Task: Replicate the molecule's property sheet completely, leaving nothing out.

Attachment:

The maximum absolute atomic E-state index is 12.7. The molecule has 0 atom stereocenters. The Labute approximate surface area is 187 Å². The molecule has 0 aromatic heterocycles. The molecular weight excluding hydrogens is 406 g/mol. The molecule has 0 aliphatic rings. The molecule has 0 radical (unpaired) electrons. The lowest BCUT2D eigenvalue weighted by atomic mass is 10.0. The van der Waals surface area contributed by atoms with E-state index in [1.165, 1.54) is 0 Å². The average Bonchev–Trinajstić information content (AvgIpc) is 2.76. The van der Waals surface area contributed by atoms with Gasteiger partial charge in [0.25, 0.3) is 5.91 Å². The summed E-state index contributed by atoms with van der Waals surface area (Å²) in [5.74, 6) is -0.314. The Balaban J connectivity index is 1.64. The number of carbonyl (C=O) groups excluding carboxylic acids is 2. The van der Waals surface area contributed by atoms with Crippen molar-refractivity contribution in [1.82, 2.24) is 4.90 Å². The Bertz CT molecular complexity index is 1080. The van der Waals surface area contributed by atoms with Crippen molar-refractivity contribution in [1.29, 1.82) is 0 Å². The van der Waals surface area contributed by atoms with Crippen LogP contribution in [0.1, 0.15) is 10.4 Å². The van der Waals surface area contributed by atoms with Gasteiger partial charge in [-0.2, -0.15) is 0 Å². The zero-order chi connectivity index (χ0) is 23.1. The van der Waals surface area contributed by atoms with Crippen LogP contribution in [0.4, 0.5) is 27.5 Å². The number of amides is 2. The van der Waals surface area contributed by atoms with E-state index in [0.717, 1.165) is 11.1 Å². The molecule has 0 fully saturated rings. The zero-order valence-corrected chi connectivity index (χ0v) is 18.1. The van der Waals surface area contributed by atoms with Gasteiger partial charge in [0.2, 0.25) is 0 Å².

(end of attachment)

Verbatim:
The maximum absolute atomic E-state index is 12.7. The molecule has 0 atom stereocenters. The Labute approximate surface area is 187 Å². The molecule has 0 aromatic heterocycles. The molecular weight excluding hydrogens is 406 g/mol. The molecule has 0 aliphatic rings. The molecule has 0 radical (unpaired) electrons. The lowest BCUT2D eigenvalue weighted by atomic mass is 10.0. The van der Waals surface area contributed by atoms with E-state index in [1.165, 1.54) is 0 Å². The average Bonchev–Trinajstić information content (AvgIpc) is 2.76. The van der Waals surface area contributed by atoms with Gasteiger partial charge in [0.25, 0.3) is 5.91 Å². The summed E-state index contributed by atoms with van der Waals surface area (Å²) in [5.74, 6) is -0.314. The Balaban J connectivity index is 1.64. The number of carbonyl (C=O) groups excluding carboxylic acids is 2. The van der Waals surface area contributed by atoms with Crippen molar-refractivity contribution in [1.82, 2.24) is 4.90 Å². The Bertz CT molecular complexity index is 1080. The van der Waals surface area contributed by atoms with Crippen molar-refractivity contribution in [1.29, 1.82) is 0 Å². The van der Waals surface area contributed by atoms with Crippen LogP contribution in [0.1, 0.15) is 10.4 Å². The van der Waals surface area contributed by atoms with Gasteiger partial charge in [-0.2, -0.15) is 0 Å². The zero-order chi connectivity index (χ0) is 23.1. The van der Waals surface area contributed by atoms with Crippen LogP contribution in [0.4, 0.5) is 27.5 Å². The number of amides is 2. The van der Waals surface area contributed by atoms with E-state index in [0.717, 1.165) is 11.1 Å². The molecule has 0 fully saturated rings. The zero-order valence-corrected chi connectivity index (χ0v) is 18.1. The van der Waals surface area contributed by atoms with Gasteiger partial charge in [0.2, 0.25) is 0 Å².